DUNEDIN -- No one enjoys moving. The disruption, boxes, change of address forms. You have to keep your eye on the prize: nicer location, more space, better school district, whatever.
In the scheme of things, Casa Tina didn't have a bad move. It scooted right next door, from a tiny Main Street storefront to a much more luxurious space vacated by Amanda Austin Antiques.
Although Casa Tina took over its new space in mid February, it looks like it has been there forever. A long fuchsia wall is packed to capacity with old photos and funky mirrors; the opposite weathered brick wall is tattooed with a Day of the Dead skeleton mariachi band painting. Doors are flung wide to the front patio and maximum Main Street viewing. Shimmery orange and teal curtains pick up the dappled light from punched tin star lanterns and an altarlike candelabrum at the entrance. Rough-hewn wooden chairs, a wood and concrete floor, and an open kitchen pass-through inform your expectations: casual, affordable, fun and Mexican.
Bingo on all counts, but Casa Tina has a few tricks up its sleeves. Rice, beans and all sauces are vegetarian, and virtually all entrees are offered in vegetarian and vegan versions that are far from perfunctory. The carnivore has the full complement of options, but it's the vegetarian or pescetarian who is most ably served.
Animal proteins such as chicken almost serve as a vehicle for other flavors: Planks of white meat provide a benign canvas for a painting of nuanced, dusky mole poblano or a green mole of nutty pumpkin seeds. On the other hand, the diced squashes and peppers at the center of the chiles rellenos ($13.95) assert themselves, providing additional texture and flavor to the soft poblano and mantle of cheese.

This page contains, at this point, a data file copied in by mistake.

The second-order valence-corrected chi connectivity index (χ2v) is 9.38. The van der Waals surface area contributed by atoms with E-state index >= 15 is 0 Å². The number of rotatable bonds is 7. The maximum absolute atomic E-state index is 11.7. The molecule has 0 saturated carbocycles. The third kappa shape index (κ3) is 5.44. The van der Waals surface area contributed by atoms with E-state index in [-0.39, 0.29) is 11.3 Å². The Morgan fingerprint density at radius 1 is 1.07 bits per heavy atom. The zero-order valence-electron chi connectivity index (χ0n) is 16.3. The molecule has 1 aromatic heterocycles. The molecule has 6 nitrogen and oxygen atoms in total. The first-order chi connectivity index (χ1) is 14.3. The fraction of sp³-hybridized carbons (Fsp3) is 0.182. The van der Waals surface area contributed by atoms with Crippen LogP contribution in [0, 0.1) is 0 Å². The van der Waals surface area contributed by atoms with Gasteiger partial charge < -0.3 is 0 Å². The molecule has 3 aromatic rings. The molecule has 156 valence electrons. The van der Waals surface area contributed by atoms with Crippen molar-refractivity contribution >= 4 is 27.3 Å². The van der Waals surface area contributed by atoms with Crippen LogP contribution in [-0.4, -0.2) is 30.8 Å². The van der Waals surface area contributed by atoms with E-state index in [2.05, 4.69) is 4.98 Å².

The basic building blocks at Casa Tina are the stars: a scoop of sultry refried beans (topped with a few melting curls of cheese), a generous spoonful of Mexican rice, a plastic container stocked with hot, fragrant tortillas, chopped red cabbage and iceberg for a little crunch. Add to that a basket of thin, just-fried chips and a ramekin of salsa cruda. (One quibble: The bowl is too small so you end up chasing tomatoes up and over the edge with your chips.)
Still, fish dishes get plaudits from regulars, whether it's the simple Veracruz-style fish tacos ($16.95), grilled tilapia bejeweled with tomato, caper, onion and olive, or tilapia fajitas ($16.95). Let's face it, fajitas are second-hand dinner. The sizzly march through the dining room, the smell of seared onions and peppers that lingers on your clothes the next day — you don't even need to order them to enjoy their drama. At Casa Tina the warm tortillas, fish and veggies are accompanied with flavorful guac, roasted tomato salsa, sour cream, shredded cheese and lettuce.
None of this food is untrammeled ground (except for maybe the chayote relleno and the hominy-studded pozole soup), but the competence and focus on healthy, veggie-heavy preparations make it notable. Desserts may undo some of the healthy intentions — one night's crepes, $5.50, were a Where's Waldo experience: A preposterous avalanche of whipped cream, vanilla ice cream and pools of caramel hid the poor crepes entirely. Opt for the demure, wobbly flan ($4.50) instead.
Still, for now, Casa Tina has the buzz of a new restaurant but the self-assurance of an oldtimer, not a bad combination.
Laura Reiley can be reached at firstname.lastname@example.org or (727) 892-2293. Reiley dines anonymously and unannounced. The Times pays all expenses. Advertising has nothing to do with selection for review or the assessment.